Additionally, Lean on Pete offers up depressing glimpses of homeless life; it would make a great companion piece to last year’s The Florida Project which was also distributed by A24. Again, Lean on Pete is as much a film about a boy clawing his way out of destitution, running and running to find a place to call home surrounded by actual parental figures as it is about a horse affecting someone’s life, but Pete is paramount to all of this and more in both familiar and unexpected ways. The only minor quibbles to be found with the film is the unlikely difficulty of tracking down a random woman and the exaggerated ineptitude of police officers all across America. It’s also a fair argument to state that, although it is necessary to remove Pete from Charley the film loses its selling point, but most will probably appreciate the creative decision.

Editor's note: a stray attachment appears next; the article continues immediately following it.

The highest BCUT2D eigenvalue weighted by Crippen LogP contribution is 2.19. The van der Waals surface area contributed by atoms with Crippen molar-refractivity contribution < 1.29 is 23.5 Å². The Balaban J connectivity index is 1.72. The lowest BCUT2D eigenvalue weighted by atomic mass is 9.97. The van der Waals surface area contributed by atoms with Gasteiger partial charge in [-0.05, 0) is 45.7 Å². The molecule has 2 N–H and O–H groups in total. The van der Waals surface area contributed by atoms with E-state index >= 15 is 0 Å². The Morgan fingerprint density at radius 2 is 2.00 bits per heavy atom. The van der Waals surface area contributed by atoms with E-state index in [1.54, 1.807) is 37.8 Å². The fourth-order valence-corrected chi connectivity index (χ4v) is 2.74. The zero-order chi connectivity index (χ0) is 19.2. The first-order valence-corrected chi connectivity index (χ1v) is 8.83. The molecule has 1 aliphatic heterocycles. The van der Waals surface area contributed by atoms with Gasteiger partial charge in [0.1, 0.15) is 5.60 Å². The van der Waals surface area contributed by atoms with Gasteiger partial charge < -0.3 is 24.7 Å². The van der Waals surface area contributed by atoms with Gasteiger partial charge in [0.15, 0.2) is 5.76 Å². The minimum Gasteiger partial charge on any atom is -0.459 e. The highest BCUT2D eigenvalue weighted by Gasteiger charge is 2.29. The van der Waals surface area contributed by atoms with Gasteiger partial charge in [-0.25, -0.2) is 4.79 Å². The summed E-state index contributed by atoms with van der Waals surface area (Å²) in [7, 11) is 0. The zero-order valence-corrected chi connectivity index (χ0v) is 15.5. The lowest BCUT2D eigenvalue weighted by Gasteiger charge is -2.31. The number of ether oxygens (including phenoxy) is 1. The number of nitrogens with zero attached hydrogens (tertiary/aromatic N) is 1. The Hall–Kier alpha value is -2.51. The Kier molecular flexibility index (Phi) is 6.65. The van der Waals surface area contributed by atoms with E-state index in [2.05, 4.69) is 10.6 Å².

Authentic, gorgeously photographed, and equipped with the ability to make anyone cry, Lean on Pete is a worthy adaptation of the source material and an intimate portrait of America’s underclass. The one constant is that there are just as many people in the world trying to lighten the burden of others as there are those hopelessly feeling the need to drag others down into the ditches alongside them. Lean on Pete ends with a scene nearly identical to its opening with one important distinction; the running eventually stops, but the persistence to keep fighting in order to reach greener pastures takes iron will.
Flickering Myth Rating – Film: ★ ★ ★ ★ / Movie: ★ ★ ★ ★ ★
Robert Kojder is a member of the Chicago Film Critics Association and the Flickering Myth Reviews Editor. Check here for new reviews, friend me on Facebook, follow my Twitter or Letterboxd, check out my personal non-Flickering Myth affiliated Patreon, or email me at MetalGearSolid719@gmail.com